Queues up open and readdir calls, and retries them once
something closes if there is an EMFILE error from too many file
fixes lchmod for Node versions prior to 0.6.2.
implements fs.lutimes if possible. Otherwise it becomes a noop.
ignores EINVAL and EPERM errors in chown, fchown or
lchown if the user isn't root.
makes lchmod and lchown become noops, if not available.
retries reading a file if read results in EAGAIN error.
On Windows, it retries renaming a file for up to one second if EACCESS
or EPERM error occurs, likely because antivirus software has locked
// use just like fs
var fs = require('graceful-fs')
// nowgoanddostuffwith it...
If you want to patch the global fs module (or any other fs-like
module) you can do this:
// Make sure to read the caveat below.var realFs = require('fs')
var gracefulFs = require('graceful-fs')
This should only ever be done at the top-level application layer, in
order to delay on EMFILE errors from any fs-using dependencies. You
should not do this in a library, because it can cause unexpected
delays in other parts of the program.
This module is fairly stable at this point, and used by a lot of
things. That being said, because it implements a subtle behavior
change in a core part of the node API, even modest changes can be
extremely breaking, and the versioning is thus biased towards
bumping the major when in doubt.
The main change between major versions has been switching between
providing a fully-patched fs module vs monkey-patching the node core
builtin, and the approach by which a non-monkey-patched fs was
The goal is to trade EMFILE errors for slower fs operations. So, if
you try to open a zillion files, rather than crashing, open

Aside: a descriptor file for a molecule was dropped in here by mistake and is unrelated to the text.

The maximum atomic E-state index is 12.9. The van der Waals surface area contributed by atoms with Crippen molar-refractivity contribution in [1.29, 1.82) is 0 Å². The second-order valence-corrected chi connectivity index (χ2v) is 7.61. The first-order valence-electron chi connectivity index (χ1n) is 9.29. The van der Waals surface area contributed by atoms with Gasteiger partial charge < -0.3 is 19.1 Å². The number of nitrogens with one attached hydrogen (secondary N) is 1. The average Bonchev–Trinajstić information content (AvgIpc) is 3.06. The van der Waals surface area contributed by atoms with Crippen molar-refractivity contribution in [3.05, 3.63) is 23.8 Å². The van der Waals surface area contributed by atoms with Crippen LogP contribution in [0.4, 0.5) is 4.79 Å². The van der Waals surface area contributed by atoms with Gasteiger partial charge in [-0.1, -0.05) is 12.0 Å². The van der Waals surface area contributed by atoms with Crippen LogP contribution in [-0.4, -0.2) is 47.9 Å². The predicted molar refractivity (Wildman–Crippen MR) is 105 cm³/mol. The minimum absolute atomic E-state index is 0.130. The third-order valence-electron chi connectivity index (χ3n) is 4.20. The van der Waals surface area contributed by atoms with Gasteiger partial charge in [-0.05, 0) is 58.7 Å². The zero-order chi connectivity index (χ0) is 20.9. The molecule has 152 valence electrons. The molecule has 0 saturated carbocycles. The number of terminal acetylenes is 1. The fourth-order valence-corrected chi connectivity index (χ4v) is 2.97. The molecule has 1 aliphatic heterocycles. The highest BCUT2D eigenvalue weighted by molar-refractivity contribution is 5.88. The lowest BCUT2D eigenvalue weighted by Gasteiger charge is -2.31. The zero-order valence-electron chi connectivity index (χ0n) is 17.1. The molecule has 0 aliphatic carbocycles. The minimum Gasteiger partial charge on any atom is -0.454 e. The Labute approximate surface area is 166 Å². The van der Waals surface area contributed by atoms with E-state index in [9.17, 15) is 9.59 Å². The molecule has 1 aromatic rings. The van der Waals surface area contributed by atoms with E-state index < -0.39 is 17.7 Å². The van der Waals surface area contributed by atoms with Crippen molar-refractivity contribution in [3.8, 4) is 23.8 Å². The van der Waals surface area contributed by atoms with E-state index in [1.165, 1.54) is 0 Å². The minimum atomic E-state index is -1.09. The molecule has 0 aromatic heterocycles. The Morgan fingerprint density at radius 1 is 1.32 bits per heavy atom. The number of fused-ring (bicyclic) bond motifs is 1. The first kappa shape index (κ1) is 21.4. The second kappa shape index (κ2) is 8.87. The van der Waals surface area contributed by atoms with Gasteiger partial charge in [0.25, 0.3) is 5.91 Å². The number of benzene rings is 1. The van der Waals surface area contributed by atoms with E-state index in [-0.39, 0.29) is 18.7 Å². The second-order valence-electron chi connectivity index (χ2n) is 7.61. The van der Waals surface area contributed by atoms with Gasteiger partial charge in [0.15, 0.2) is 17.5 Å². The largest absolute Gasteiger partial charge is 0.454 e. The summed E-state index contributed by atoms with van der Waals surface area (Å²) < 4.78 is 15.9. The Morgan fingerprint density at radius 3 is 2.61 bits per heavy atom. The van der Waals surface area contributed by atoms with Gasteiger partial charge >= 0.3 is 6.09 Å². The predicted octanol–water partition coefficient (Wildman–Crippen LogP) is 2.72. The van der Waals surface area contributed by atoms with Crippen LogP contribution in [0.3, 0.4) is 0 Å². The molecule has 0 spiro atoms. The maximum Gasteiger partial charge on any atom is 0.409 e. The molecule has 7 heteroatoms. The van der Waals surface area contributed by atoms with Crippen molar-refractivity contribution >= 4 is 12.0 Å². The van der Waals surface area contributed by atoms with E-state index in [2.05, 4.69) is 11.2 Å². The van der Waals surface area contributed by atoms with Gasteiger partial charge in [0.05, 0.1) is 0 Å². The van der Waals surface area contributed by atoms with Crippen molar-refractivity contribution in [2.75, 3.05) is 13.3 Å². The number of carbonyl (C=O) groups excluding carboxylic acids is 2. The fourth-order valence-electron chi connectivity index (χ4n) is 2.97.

operations will be queued up and wait for something else to close.
There are advantages to each approach. Monkey-patching the fs means
that no EMFILE errors can possibly occur anywhere in your
application, because everything is using the same core fs module,
which is patched. However, it can also obviously cause undesirable
side-effects, especially if the module is loaded multiple times.
Implementing a separate-but-identical patched fs module is more
surgical (and doesn't run the risk of patching multiple times), but
also imposes the challenge of keeping in sync with the core module.
The current approach loads the fs module, and then creates a
lookalike object that has all the same methods, except a few that are
patched. It is safe to use in all versions of Node from 0.8 through
Do not monkey-patch the fs module. This module may now be used as a
drop-in dep, and users can opt into monkey-patching the fs builtin
if their app requires it.
Monkey-patch fs, because the eval approach no longer works on recent
fixed possible type-error throw if rename fails on windows
verify that we never get EMFILE errors
Ignore ENOSYS from chmod/chown
clarify that graceful-fs must be used as a drop-in
Use eval rather than monkey-patching fs.
readdir: Always sort the results
win32: requeue a file if error has an OK status
A return to monkey patching
Don't clobber the fs builtin
Handle fs.read EAGAIN errors by trying again
Expose the curOpen counter
No-op lchown/lchmod if not implemented
fs.rename patch only for win32
Patch fs.rename to handle AV software on Windows
Close #4 Chown should not fail on einval or eperm if non-root
Fix isaacs/fstream#1 Only wrap fs one time
Fix #3 Start at 1024 max files, then back off on EMFILE
lutimes that doens't blow up on Linux
A full on-rewrite using a queue instead of just swallowing the EMFILE error